Q. Where will we meet for tutoring?
A. We will try to find a suitable place that is convenient for both of us. Though I do travel to meet you, time and distance are important factors in making this work feasible and profitable for me, so I try to find locations that minimize my travel time, while
also providing convenience to you.
Q. How will we decide on a time to meet?
A. We will try to find a suitable time that is convenient for both of us.
Q. When are you available to tutor?
A. It varies from week to week, but my general availability begins at 10:00 a.m., Monday through Saturday, and ends at 9:00 p.m., Monday through Friday, and at 3:00 pm Saturday. Please contact me for my current availability.
Q. How long will each session be?
A. The session length can vary, depending on the subject, the student, and the schedule. Unless otherwise agreed, the session times will be two (2) hours each.
Q. Why do you recommend two (2) hours per session?
Assigning homework gives the student/client a chance to practice what they are learning. It should challenge them enough to keep their interest level up. When you meet for the next session, allow student/client to demonstrate their newly acquired knowledge
and make corrections with examples where necessary.
· Pre-Reading Strategies:
§ What is the topic?
§ What do you already know?
§ What has already happened?
§ What do you think will happen?
§ What do you already know about the headings?
§ Turn headings into questions to be answered.
· What is...?
· Who is...?
As you may know, I am a big fan of the well-known author and brain specialist, Dr. Daniel Amen. He mentions in several of his books that Physical Exercise is good for the brain. I have read of research studies that showed a clear correlation between IMPROVEMENT
in students' test scores in math and science, and their level of physical activity (for example, when math class followed PE class, the students had significantly higher scores). Maybe we should schedule PE before all math classes in our schools. What do you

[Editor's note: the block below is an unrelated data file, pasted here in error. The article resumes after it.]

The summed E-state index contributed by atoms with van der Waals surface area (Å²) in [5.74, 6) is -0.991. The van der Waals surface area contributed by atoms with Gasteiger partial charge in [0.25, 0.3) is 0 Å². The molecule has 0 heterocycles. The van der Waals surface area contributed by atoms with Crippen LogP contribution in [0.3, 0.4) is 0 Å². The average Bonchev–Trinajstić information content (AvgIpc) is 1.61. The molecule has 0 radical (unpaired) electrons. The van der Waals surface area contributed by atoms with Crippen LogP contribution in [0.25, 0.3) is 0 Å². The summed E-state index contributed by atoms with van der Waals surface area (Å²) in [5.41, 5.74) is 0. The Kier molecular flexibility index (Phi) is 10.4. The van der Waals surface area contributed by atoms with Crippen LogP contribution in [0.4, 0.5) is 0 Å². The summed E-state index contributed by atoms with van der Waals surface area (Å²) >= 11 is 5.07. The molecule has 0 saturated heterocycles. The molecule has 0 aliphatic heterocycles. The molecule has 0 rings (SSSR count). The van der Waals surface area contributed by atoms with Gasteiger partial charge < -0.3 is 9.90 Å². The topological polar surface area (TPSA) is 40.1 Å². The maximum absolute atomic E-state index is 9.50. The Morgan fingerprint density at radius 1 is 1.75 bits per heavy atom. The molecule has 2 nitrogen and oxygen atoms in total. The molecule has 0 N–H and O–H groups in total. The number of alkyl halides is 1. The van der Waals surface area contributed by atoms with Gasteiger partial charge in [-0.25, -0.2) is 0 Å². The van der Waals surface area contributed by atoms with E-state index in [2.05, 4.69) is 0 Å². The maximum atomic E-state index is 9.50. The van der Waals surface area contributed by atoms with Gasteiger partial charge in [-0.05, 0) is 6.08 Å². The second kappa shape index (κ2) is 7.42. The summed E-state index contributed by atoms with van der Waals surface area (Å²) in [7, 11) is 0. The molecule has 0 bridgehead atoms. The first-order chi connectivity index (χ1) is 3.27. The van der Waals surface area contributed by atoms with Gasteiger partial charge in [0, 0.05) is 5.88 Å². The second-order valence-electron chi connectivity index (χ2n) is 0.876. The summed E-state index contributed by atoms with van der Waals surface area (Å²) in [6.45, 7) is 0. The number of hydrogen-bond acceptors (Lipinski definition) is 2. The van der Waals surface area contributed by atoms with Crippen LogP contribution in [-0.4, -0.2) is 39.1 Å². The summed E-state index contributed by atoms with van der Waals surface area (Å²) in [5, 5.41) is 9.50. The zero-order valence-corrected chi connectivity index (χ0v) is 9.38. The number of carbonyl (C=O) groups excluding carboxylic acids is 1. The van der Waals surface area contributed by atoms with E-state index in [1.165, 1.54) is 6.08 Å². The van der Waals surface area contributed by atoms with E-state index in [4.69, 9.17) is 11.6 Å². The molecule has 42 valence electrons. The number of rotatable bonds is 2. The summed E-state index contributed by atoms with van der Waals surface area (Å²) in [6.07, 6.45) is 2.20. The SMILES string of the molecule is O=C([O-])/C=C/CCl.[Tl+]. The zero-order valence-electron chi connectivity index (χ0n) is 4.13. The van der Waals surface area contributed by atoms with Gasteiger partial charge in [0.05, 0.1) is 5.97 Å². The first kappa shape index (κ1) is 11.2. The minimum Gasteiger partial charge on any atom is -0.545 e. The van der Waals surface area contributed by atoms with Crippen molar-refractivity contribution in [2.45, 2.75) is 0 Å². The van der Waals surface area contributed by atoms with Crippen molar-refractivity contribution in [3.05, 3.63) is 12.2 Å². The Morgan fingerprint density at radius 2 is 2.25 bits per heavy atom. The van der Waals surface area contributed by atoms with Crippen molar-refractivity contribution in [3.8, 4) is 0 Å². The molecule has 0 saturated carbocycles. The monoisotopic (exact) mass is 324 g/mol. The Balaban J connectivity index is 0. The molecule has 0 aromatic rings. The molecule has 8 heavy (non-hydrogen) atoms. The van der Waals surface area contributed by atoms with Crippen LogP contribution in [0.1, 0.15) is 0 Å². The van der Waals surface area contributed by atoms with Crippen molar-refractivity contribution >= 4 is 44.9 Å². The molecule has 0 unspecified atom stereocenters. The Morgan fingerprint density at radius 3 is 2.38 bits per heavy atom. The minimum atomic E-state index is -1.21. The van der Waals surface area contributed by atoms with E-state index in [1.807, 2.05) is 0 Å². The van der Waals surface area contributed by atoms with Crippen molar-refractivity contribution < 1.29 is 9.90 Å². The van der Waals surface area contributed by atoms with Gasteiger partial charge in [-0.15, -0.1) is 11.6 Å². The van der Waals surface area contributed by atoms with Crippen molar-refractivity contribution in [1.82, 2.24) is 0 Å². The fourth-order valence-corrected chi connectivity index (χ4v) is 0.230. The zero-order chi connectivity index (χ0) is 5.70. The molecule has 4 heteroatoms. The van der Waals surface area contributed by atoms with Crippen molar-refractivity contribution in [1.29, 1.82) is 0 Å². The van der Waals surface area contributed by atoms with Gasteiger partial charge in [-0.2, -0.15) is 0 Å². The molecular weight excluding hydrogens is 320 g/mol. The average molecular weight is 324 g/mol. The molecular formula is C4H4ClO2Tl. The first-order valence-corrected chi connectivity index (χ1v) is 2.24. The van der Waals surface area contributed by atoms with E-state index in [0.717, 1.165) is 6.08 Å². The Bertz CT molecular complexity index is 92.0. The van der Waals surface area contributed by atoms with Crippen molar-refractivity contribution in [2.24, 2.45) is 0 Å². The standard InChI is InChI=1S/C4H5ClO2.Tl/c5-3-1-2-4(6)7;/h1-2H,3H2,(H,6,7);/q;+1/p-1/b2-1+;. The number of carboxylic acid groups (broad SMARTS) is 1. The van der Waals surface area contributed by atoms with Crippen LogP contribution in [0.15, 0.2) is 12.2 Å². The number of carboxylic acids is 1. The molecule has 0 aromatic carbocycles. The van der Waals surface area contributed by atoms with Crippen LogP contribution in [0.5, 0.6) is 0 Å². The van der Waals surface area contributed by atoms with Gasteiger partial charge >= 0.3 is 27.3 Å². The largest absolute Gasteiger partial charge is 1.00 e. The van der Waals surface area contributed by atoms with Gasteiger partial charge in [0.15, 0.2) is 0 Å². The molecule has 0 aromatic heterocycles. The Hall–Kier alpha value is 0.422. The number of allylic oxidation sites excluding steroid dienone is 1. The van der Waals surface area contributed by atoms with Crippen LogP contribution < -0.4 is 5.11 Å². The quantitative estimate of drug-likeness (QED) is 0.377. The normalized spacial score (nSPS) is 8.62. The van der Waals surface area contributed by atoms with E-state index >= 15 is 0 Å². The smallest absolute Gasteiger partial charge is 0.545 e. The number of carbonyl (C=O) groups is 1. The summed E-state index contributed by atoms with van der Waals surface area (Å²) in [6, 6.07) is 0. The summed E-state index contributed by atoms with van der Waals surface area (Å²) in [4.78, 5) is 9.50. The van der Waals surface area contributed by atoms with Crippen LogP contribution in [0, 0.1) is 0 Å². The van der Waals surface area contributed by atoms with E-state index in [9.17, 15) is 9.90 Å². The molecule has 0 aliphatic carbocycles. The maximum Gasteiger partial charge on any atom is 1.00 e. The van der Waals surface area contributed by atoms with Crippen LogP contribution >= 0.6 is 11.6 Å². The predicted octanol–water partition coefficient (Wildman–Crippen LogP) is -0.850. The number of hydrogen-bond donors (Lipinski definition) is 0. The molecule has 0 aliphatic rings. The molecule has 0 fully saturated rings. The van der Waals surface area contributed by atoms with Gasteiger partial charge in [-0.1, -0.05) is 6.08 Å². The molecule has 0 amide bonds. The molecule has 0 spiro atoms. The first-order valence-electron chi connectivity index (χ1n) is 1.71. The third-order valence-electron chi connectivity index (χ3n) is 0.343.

think about that idea?
This morning I read an online article on the myhealthnewsdaily site, entitled "6 Foods That Are Good for Your Brain," and another article about how Physical Exercise helps maintain healthy brain in older adults too. The second article, "For a Healthy Brain,
Physical Exercise Trumps Mental Workout" was found under Yahoo News.
The remainder of this note is quoted from that article:
Regular physical exercise appears...
Which test to take or if he should take both tests is determined by what colleges he is interested in. Generally even the top schools in the Midwest are looking for high
ACT scores, and writing the essay is a plus. The big schools on the coasts generally want the SAT. (Its essay is not optional.)
However, to maximize your investment you MUST investigate each individual school's expectations of its incoming freshman class. If both tests are indicated on the basis
of what I've just said, then my counsel is to prep and sit for the SAT first, then the ACT.
You may even want to schedule one of each test before investing in paid test prep. It's enormously helpful to me to have that baseline already drawn.
On test dates occurring in December, April, and June, it's even possible to obtain a copy of the exact test and your students' answers. This request is called Test Information Release (TIR). You can request a TIR at the time that you register...
The most lasting way to improve your vocabulary is to learn new words (1) in context (by looking up unknown words when you read and keeping a journal of their definitions) and (2) in thematic groups -- NOT by memorizing huge lists of unrelated words. These
are some of the resources I use with my students; feel free to comment to add your own favorite vocabulary book!
-- English Words from Latin and Greek Elements
An excellent etymological resource that helps students learn how to recognize Latin and Greek roots in modern English words and use them to predict the meaning of a word. Useful for students of all levels, from high school to college.
-- Roget's Thesaurus of Words for Intellectuals
This is the best book of advanced thematic word lists I know; I assign it to all my GRE students. The vocabulary is a bit too advanced for most high school students prepping for the SAT, but it's still an excellent resource for anyone -- in high school or
The above-referenced subjects include different-aged PreK-College student needs I have experienced at the beginning of each school year since Fall 2010, when I first began tutoring in earnest via WyzAnt, instead of substituting daily for lesser pay in 18
area elementaries in our school district. I am not including higher math (Grade 7 and above) in my math tutoring experience. I also have helped adults with ESL/ESOL, general and academic reading/writing/comprehension/test preparation as well as public speaking